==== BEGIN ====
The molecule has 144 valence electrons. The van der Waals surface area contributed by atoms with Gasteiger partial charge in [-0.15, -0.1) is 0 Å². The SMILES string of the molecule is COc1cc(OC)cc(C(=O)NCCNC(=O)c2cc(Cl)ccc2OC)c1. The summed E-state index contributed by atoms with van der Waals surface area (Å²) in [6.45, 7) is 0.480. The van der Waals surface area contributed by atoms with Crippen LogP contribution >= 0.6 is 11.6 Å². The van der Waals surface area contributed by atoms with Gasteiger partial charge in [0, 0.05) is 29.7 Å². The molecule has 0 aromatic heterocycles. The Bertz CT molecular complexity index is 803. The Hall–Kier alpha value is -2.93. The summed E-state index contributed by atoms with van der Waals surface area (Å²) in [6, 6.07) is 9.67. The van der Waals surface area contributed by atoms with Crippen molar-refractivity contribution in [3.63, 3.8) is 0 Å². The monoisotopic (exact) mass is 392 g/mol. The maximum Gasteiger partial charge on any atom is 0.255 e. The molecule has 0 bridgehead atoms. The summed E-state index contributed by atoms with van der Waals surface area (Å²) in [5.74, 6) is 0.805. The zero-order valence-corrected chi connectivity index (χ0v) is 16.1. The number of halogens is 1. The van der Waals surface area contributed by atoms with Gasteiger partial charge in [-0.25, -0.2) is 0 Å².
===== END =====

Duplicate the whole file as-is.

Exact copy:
The molecule has 144 valence electrons. The van der Waals surface area contributed by atoms with Gasteiger partial charge in [-0.15, -0.1) is 0 Å². The SMILES string of the molecule is COc1cc(OC)cc(C(=O)NCCNC(=O)c2cc(Cl)ccc2OC)c1. The summed E-state index contributed by atoms with van der Waals surface area (Å²) in [6.45, 7) is 0.480. The van der Waals surface area contributed by atoms with Crippen LogP contribution >= 0.6 is 11.6 Å². The van der Waals surface area contributed by atoms with Gasteiger partial charge in [0, 0.05) is 29.7 Å². The molecule has 0 aromatic heterocycles. The Bertz CT molecular complexity index is 803. The Hall–Kier alpha value is -2.93. The summed E-state index contributed by atoms with van der Waals surface area (Å²) in [6, 6.07) is 9.67. The van der Waals surface area contributed by atoms with Crippen molar-refractivity contribution in [3.63, 3.8) is 0 Å². The monoisotopic (exact) mass is 392 g/mol. The maximum Gasteiger partial charge on any atom is 0.255 e. The molecule has 0 bridgehead atoms. The summed E-state index contributed by atoms with van der Waals surface area (Å²) in [5.74, 6) is 0.805. The zero-order valence-corrected chi connectivity index (χ0v) is 16.1. The number of halogens is 1. The van der Waals surface area contributed by atoms with Gasteiger partial charge in [-0.25, -0.2) is 0 Å².